An Mk2S was produced with an integrally suppressed barrel. This gun was designed for Commandos and special ops in occupied territories. Commandos took out countless German sentries with these guns, and it became the most widely utilized suppressed weapon of the war.
Again the Sten got cheaper. A toy company produced the original Mk3 and utilized a single strut stock and a cheap sheet steel body. The barrel could not be removed, so when damaged, it had to be scrapped. It was lighter and had only 47 parts. However, it proved to be less reliable and its production ended in 1943.
The Mk4A and Mk4B models were an attempt to improve the ergonomics of the Sten series guns. A and B models attempted to add traditional pistol grip and stock. Neither Mk4 saw any adoption or use during the war.
Did the Brits perfect the Sten with the Mk5? Many people feel so. The Mk5 Sten moved away from the uber-cheap design of the initial Sten guns. The Mk5 came to be in 1944. It features a traditional pistol grip, wood stock, wood foregrip, and bayonet mount. Reportedly it was much more comfortable to fire than previous Sten guns.
The Mk6 model was the exact same as the Mk5 but featured a suppressor.
The Sten in Service
Early Sten guns had a number of reliability issues. Sten guns were notoriously picky and needed to be cleaned and well maintained to operate. This required soldiers to be disciplined to clean the guns. When the guns were well maintained and fed with quality magazines, they tended to function superbly. It took time for the armories to work out the kinks in the cheap little SMGs.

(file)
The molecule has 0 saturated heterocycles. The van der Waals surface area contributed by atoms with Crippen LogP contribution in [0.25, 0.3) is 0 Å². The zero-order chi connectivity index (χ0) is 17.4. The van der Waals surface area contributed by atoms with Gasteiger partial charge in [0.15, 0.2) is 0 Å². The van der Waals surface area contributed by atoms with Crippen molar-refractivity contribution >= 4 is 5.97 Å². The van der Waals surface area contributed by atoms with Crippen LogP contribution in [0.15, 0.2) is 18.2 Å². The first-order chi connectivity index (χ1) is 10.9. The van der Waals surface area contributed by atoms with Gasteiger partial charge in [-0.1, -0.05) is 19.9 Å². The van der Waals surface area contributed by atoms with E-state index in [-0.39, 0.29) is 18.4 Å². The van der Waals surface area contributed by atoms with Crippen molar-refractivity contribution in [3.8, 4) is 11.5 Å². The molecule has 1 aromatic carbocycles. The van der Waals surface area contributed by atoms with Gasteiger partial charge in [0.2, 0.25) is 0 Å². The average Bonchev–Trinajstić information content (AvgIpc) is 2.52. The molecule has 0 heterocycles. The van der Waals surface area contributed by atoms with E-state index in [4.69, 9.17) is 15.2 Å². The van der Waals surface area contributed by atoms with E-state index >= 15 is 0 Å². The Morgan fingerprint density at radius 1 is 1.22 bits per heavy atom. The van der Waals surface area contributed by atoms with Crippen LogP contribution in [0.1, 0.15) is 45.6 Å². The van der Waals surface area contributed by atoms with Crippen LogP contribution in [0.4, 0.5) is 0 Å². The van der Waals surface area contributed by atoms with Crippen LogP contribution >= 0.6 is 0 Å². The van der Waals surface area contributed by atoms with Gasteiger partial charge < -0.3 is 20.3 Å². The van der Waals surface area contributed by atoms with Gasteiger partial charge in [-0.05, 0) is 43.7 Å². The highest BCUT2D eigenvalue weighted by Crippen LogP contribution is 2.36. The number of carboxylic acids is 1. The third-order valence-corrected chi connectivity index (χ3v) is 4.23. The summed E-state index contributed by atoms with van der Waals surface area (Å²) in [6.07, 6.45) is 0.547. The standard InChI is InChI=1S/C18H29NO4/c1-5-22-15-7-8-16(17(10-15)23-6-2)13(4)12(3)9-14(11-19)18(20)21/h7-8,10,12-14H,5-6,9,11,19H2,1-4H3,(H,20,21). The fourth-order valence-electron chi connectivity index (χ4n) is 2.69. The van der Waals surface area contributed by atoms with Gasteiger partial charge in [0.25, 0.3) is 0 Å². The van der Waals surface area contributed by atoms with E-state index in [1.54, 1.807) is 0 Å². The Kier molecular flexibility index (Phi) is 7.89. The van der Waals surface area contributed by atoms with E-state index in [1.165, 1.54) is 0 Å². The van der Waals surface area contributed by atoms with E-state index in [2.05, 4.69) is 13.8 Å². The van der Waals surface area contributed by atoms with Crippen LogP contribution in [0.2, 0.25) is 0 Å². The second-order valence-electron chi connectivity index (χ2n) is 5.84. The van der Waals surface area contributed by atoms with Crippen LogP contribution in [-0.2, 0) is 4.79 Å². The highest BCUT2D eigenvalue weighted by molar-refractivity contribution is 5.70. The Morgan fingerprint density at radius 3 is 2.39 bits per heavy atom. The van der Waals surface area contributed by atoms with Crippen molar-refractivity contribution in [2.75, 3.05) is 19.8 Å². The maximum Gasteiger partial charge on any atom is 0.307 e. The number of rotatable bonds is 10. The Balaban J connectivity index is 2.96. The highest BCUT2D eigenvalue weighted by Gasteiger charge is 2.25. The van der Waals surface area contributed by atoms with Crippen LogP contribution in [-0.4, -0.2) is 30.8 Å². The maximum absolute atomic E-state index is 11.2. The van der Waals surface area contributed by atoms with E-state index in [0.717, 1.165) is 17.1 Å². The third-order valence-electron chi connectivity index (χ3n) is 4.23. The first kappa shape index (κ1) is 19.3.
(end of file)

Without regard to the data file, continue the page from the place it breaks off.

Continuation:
Yet, small issues plagued the cheap SMG throughout the war. It seemed that if you got a good variant of the gun, you had a good one and it would work. When the Sten Gun worked, it was a brutal weapon that spewed 9mm into Nazis without remorse. At close range, it could outgun the bolt action rifles that were popular at the time.
The compact Sten gun could be taken apart and hidden by resistance fighters, and when the time came, the gun would unleash hell.
However, it had a safety issue. The safety barely worked, and the gun could fire if it were dropped or something struck its rear with any amount of force. It’s one of the downsides of open bolt guns — especially open bolt guns made from stamped steel for 10 bucks a pop. Fighters had to be cautious with cocked firearms and handle them like live grenades.
The Sten went on to serve with many military forces. It saw use by the Czechs, Danish, French, and Canadians; even Nazi Germany used captured Sten guns. Brits used the Sten gun up until 1953 when it was finally allowed to retire with the Sterling taking its place.
Retiring a Legend
The Sten gun served its country well. It provided the Brits and Commonwealth forces with a cheap, effective, and easy-to-build submachine gun. It served for many, many years and through many wars. In fact, it was found in the hands of terrorists and insurgents in the Iraq and Libyan wars. You can’t keep a Sten gun down. The mighty Sten gun did what it could for King and country and deserves its rest.